Other medical conditions: Previous breast cancer or ovarian cancer, diabetes and hypothyroidism also raise the risk.

Previous medical treatments: Radiation therapy for cancer in the pelvic area and hormone therapies, including treatment with the drug tamoxifen, may increase risk for certain uterine cancers.

Infertility: Irregular menstrual cycles and infertility may be associated with imbalances in hormone levels, which may increase the risk.

No pregnancies: “When you get pregnant, your ovaries are basically dormant,” Dr. Garg says. “So, you're not getting that constant hormone stimulation, the estrogen stimulation that may increase the risk of uterine cancer. When a woman doesn’t bear children, the ovaries are constantly producing estrogen, which therefore increases the exposure and risk for uterine cancer.”

Is uterine cancer hereditary?

Up to 10 percent of uterine cancers are linked to hereditary factors. Family history of cancer doesn’t mean you’ll develop cancer, but it may mean you’re at higher risk.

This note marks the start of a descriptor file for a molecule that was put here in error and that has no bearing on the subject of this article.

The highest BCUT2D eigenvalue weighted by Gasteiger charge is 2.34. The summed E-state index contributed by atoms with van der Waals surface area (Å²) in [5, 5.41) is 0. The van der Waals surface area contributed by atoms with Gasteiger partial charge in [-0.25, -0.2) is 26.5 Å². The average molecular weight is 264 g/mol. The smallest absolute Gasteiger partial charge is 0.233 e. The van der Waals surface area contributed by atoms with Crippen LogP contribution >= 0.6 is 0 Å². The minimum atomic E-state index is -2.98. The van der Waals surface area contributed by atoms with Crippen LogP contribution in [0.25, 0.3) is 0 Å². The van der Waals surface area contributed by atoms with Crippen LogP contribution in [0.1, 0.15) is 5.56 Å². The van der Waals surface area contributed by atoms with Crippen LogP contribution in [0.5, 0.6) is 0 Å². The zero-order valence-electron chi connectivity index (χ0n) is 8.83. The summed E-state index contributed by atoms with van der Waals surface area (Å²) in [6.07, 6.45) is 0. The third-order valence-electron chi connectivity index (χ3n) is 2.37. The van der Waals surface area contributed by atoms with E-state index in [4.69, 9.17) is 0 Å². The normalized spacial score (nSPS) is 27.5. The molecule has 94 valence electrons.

Having the hereditary cancer condition known as Lynch syndrome, for example, may increase risk. Lynch syndrome results from mutations in any of several genes that allow damaged DNA to repair itself. When one of those genes doesn’t work properly, cells may develop mistakes in their DNA, potentially causing other gene mutations that allow cells to grow out of control. Up to  5 percent of endometrial cancers are linked to Lynch syndrome, according to ASCO.

Women who inherit mutations in the BRCA genes or the PTEN gene may also be at an increased risk for developing endometrial cancer.

Women diagnosed at age 50 or younger and/or have a family history of cancer may want to consider genetic counseling and testing to determine whether they’ve inherited a gene mutation, and, if so, they may choose to take proactive steps to reduce their risk.

If you’ve been diagnosed with uterine cancer and are interested in a second opinion on your diagnosis and treatment plan, call us or chat online with a member of our team.